The Life of Henry Fuckit
(1950 - 2015)


20   Rats. Big rats

The next day, Friday, he arose from his bed at the Young Men's Christian Association with no clear plan of action set out in his head. A decision was necessary but thought-block and perplexity were interfering with the important task at hand. He emerged from the decrepit building onto the pavement and crossed the road, half of which had just been scrubbed and washed by the water cart. As he proceeded to the corner of Shortmarket Street, having passed the intoxicating aromas from the Coffee Shop and C Jones Tobacconist, he was astounded by the apparition of a subterranean rodent, the size of a small cat, emerging from a grating at the curbside. It hopped up onto the pavement and turned the corner. He followed it as, without haste, it trotted some five paces ahead of him towards Greenmarket Square. Cheeky blighter, he thought, where does he think he's off to? One of Frikkie's jokes sprang to mind. Teacher is doing the alphabet and the kids must provide a word starting with a letter she points to. Johnny is very keen, has his hand up all the time, but she knows he's a foul-mouthed little bugger. Racks her brains and keeps passing him over. Then at R she can't think of anything obscene. Alright Johnny, a word beginning with R. Johnny: Rats, Miss. Fuckin' big rats. Henry chuckled to himself. Certainly this was a fuckin' big rat. Must be Rattus norwegicus, the Norway rat, aka wharf rat, aka sewer rat. Witherspoon had often entertained him with fascinating information about these active and adaptive creatures. It must have been close on a foot in length from base of tail to pointed nose, and the obscenely naked tail was almost as long again. He could see the spiky whiskers and beady eyes. Its grey-brown fur was wet and lank and he caught the whiff of watered-down human excrement. He knew them to be transmitters of at least twenty diseases, notably bubonic plague, the Black Death. As he watched its unconcern, its aggressive boldness, he began to feel a mixture of dread and revulsion. At Burg Street it scooted across the road, halted and looked back, as if waiting for him. Then it suddenly changed direction, ran diagonally across Shortmarket, up the three grand steps, and disappeared through the entrance doors of the Commercial Union Assurance Company.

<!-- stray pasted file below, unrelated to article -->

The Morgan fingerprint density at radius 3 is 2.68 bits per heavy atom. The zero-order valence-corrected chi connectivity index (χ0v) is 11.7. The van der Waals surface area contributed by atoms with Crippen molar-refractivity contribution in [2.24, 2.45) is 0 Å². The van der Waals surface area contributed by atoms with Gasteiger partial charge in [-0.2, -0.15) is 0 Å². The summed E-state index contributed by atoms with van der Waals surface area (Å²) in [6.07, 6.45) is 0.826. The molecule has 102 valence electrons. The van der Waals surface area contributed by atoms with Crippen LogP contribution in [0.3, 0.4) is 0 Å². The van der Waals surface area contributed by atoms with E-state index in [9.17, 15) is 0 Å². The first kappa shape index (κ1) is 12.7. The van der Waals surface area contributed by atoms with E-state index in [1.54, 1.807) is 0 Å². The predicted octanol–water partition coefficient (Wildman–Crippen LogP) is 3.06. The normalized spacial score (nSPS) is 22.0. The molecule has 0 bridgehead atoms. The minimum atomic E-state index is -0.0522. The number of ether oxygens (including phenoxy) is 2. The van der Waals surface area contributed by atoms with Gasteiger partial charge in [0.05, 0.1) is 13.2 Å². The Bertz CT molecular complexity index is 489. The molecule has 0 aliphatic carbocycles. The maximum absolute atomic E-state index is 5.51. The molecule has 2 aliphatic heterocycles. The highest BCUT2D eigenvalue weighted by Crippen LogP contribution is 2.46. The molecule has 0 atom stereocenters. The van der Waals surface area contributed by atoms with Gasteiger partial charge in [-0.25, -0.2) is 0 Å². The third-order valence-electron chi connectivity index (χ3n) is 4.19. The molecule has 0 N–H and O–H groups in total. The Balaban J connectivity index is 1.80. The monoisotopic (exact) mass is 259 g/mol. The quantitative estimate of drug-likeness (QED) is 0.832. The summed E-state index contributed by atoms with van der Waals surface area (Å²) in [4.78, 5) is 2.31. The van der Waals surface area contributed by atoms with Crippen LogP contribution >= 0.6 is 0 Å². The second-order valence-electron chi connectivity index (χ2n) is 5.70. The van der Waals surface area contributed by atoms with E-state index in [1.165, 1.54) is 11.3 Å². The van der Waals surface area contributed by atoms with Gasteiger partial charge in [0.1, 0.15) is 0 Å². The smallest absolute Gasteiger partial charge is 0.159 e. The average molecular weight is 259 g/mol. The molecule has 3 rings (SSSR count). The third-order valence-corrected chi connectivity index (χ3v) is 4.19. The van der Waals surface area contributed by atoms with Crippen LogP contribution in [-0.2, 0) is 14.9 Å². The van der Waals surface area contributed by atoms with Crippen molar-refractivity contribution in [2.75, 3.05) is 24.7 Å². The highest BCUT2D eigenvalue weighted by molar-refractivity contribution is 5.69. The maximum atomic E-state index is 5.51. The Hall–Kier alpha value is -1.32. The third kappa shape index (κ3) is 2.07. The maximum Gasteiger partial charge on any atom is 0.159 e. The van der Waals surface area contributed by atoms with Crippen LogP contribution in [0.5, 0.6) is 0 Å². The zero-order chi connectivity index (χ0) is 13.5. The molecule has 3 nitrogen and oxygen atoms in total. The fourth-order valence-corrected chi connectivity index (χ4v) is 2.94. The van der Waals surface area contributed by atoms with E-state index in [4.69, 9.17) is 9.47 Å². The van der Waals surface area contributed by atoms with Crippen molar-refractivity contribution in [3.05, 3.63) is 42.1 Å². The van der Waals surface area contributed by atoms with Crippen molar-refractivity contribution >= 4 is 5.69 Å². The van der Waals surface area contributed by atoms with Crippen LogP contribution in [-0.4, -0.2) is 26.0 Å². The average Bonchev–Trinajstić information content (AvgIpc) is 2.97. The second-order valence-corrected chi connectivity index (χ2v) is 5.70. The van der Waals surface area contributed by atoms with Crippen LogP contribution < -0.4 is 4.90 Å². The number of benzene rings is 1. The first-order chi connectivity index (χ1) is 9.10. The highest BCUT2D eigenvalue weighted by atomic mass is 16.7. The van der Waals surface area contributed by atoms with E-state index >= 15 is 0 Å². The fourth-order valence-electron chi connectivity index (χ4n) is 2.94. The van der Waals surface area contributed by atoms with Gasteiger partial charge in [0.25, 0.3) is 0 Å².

He stopped dead on the pavement. Good God! This was THE SIGN. God damn it, it was as if Braithwaite had engineered it. But what did it mean? It was like the stupid, superstitious significance people placed on the haphazard wanderings of black cats. There was no clear meaning. He hurried across the road and entered the foyer. There was no trace of Rattus norwegicus but, waiting in the General Office, was a close relative, the Chief Clerk.

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